From Publishers Weekly
Like hybrids of Jim Henson and Salvador Dali, the zany, zonked-out creatures in these Little Monster books defy description. Their slightly skewed antics are consistently engaging, although--in the first book, at least--each giggle may be tinged with alarm. "Five little monsters have a pet. It hasn't had its supper yet." Its owners attempt to sate the ravenous creature, which resembles a hot-pink-spotted chameleon, with peas, cheese, a stew and shampoo. The little guy rapidly becomes a big guy, and the shapes of his comestibles are comically apparent in his body. In the end, this ingrate may be about to bite--perhaps devour--the hands that feed him. Minus the menace, the second book stars a bug-eyed, yellow-billed thing that snoozes away as another affable assortment of monsters makes short work of six eggs. ("He poaches one and has it for his tea and that leaves four for you and me.") Though these purport to be counting books--and their small, elongated size makes them ideal for little hands--they will be chiefly appreciated as purveyors of hilarity for youngsters and grownups alike. Known for the unusual and the unexpected, Pienkowski has not disappointed his many admirers. Ages 4-8.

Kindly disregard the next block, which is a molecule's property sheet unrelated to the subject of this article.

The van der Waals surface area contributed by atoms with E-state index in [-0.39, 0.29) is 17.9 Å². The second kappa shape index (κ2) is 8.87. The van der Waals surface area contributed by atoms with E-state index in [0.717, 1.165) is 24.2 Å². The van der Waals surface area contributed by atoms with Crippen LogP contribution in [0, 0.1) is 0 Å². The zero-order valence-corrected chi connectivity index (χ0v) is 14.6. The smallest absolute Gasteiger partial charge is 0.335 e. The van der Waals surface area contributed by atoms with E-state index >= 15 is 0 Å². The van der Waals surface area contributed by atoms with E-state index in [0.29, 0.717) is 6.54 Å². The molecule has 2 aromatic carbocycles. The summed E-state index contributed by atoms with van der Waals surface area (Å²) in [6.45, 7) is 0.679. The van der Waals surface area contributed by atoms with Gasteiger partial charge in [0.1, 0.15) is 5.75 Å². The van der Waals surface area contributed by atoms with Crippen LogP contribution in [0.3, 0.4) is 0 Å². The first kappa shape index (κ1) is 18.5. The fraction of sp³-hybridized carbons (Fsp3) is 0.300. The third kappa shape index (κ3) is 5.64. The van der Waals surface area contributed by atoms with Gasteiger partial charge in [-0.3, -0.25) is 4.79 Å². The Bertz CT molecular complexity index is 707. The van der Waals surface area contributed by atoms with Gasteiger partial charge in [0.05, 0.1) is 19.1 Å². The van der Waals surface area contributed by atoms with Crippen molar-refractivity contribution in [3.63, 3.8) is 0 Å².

Copyright 1990 Reed Business Information, Inc.
From School Library Journal
PreSchool-K-- Pienkowski has channeled his considerable talents into a pair of deceptively simple-looking addition and subtraction books. Slender in format and plot, both titles feature animated inky splotches dressed up as silly monsters. Eggs for Tea features a simple subtraction theme. A monster spies six brown eggs in a carton. Each egg is subsequently gobbled by a passing creature. When a fight ensues over the last egg, the smallest member swipes and eats it. Not quite so engaging a story line as the second title, it more clearly exemplifies the math principle. In Pet Food , the monsters' pet hasn't had his supper yet, so each of them gives it food. Each item is visually apparent and countable in the body of the crocodilelike creature. The pet fends for itself for breakfast, as he eats a hat, bat, coat, boat, and ball. Pretty soon it's dinner time, and the last picture is the crocodile chasing its owners. The sing-song text is lively and, although the plot resembles The Greedy Python (Picture Book Studio, 1985; o.p.) by Richard Buckley, it's still a winner. --Karen K. Radtke, Milwaukee Public Library
Copyright 1991 Reed Business Information, Inc.